While the relationship within families, and between parent and child are unique and special to each relationship, researchers have been able to determine distinct and separate parenting styles that have historically fallen into four different categories. Previously, parenting styles could be considered permissive, authoritarian, authoritative, and un-involved/neglectful.
The parenting styles were described in terms of warmth, and control or authority. A permissive parenting style is high in warmth, and low in control. An authoritarian parenting style is low in warmth, high in control. The un-involved/neglectful parent is, as you may imagine, low in both domains. For a long time, the authoritative parenting style was considered the ideal, high in warmth, and high in control.
The evaluation of parenting styles, and subsequent outcomes for children and families, is only a few generations old. We also have additional factors to consider, such as divorced or blended families, where multiple parenting styles may exist under one roof. The progression of technology has also increasingly been a part of parenting, and parental control.
Modern parenting styles have a relationship to the original four. Most of the current parenting styles have elements of warmth and control, and the balance for parents continues to walk the line between protection and safety as well as autonomy and growth.
For example, you may have heard of attachment parenting. Attachment parenting suggests that a parent is the expert on their child, programmed by nature to instinctively respond to a child’s needs from day one. Children learn that with a secure relationship full of trust and respect, their needs will be met, and they can learn and grow healthily.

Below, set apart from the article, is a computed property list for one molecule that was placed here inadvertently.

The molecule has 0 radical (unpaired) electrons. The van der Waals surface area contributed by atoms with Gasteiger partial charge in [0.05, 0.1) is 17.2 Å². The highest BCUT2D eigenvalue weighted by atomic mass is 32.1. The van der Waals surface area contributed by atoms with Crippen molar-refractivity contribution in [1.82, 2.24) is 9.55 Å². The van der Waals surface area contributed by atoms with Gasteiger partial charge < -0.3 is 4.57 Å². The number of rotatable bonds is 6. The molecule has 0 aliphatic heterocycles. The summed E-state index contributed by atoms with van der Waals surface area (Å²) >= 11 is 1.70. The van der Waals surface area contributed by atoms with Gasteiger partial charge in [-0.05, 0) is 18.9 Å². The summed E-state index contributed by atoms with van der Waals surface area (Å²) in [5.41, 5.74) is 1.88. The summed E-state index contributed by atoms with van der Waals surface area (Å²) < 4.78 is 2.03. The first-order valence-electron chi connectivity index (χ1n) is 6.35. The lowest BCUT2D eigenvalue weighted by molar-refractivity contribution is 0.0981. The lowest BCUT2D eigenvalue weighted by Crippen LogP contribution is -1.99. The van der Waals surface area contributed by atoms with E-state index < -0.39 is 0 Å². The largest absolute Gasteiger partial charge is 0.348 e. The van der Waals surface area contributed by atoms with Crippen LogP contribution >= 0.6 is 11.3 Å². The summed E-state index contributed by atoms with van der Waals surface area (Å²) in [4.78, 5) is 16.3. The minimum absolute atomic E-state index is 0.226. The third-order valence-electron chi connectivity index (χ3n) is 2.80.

Another parenting style getting a lot of attention is the “helicopter parent,” termed this because of the parents’ tendency to hover over their children, perhaps micromanaging and with reduced boundaries. Critics of this parenting style have pointed to the helicopter trend as reasons why some young adults may experience a failure to launch successfully independence. The latest evolution of the over-involved parent is the lawnmower parent, deemed this because of the parents’ tendency to “mow” over any obstacle or challenge that a child is presented with. This prevents the necessary real world consequences or trial and error that help a child learn, grow, and develop independence.
Another parenting style gaining popularity is the free-range parent. Free-range parents develop independence in their children, wanting to foster personal responsibility and learning from their own life experiences. While there is a fear of the dangers in the world, this type of parenting is not congruent with negligence, as there is still structure and risk management required of a parent. Yet kids do benefit from unstructured time, something that can be increasingly hard to find in today’s world.
For all of the parenting styles that exist, the most important aspect is what works for your family. Each child is different, and a parent’s first responsibility is to meet the child’s needs – whatever works, works! Temperament, personality, and a parent’s own childhood experiences are all facets of the next generation of parenting. For more information on parenting, or support for parents and caregivers, contact us. We can help!